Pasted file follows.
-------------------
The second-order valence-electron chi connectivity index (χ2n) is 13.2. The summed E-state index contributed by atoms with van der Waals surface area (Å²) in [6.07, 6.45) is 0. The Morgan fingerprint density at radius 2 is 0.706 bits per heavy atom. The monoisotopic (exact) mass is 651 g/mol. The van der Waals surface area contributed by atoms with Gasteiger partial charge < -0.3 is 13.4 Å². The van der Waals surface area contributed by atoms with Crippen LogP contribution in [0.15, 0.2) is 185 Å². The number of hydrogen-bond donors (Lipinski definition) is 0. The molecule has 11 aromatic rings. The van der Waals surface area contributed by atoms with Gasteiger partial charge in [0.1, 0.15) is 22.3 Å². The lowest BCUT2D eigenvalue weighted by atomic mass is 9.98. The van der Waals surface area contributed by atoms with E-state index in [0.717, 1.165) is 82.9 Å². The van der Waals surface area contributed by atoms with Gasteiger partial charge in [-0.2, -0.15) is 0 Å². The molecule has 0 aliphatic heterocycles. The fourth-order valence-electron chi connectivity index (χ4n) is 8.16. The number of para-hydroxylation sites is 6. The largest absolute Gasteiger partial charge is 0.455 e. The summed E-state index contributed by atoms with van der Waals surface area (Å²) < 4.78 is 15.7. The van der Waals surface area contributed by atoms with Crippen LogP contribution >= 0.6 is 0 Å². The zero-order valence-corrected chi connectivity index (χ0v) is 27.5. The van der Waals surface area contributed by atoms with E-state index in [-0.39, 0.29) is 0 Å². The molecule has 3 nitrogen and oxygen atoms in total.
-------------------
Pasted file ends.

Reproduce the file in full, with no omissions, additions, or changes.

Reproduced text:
The second-order valence-electron chi connectivity index (χ2n) is 13.2. The summed E-state index contributed by atoms with van der Waals surface area (Å²) in [6.07, 6.45) is 0. The Morgan fingerprint density at radius 2 is 0.706 bits per heavy atom. The monoisotopic (exact) mass is 651 g/mol. The van der Waals surface area contributed by atoms with Gasteiger partial charge < -0.3 is 13.4 Å². The van der Waals surface area contributed by atoms with Crippen LogP contribution in [0.15, 0.2) is 185 Å². The number of hydrogen-bond donors (Lipinski definition) is 0. The molecule has 11 aromatic rings. The van der Waals surface area contributed by atoms with Gasteiger partial charge in [0.1, 0.15) is 22.3 Å². The lowest BCUT2D eigenvalue weighted by atomic mass is 9.98. The van der Waals surface area contributed by atoms with E-state index in [0.717, 1.165) is 82.9 Å². The van der Waals surface area contributed by atoms with Gasteiger partial charge in [-0.2, -0.15) is 0 Å². The molecule has 0 aliphatic heterocycles. The fourth-order valence-electron chi connectivity index (χ4n) is 8.16. The number of para-hydroxylation sites is 6. The largest absolute Gasteiger partial charge is 0.455 e. The summed E-state index contributed by atoms with van der Waals surface area (Å²) < 4.78 is 15.7. The van der Waals surface area contributed by atoms with Crippen LogP contribution >= 0.6 is 0 Å². The zero-order valence-corrected chi connectivity index (χ0v) is 27.5. The van der Waals surface area contributed by atoms with E-state index in [-0.39, 0.29) is 0 Å². The molecule has 3 nitrogen and oxygen atoms in total.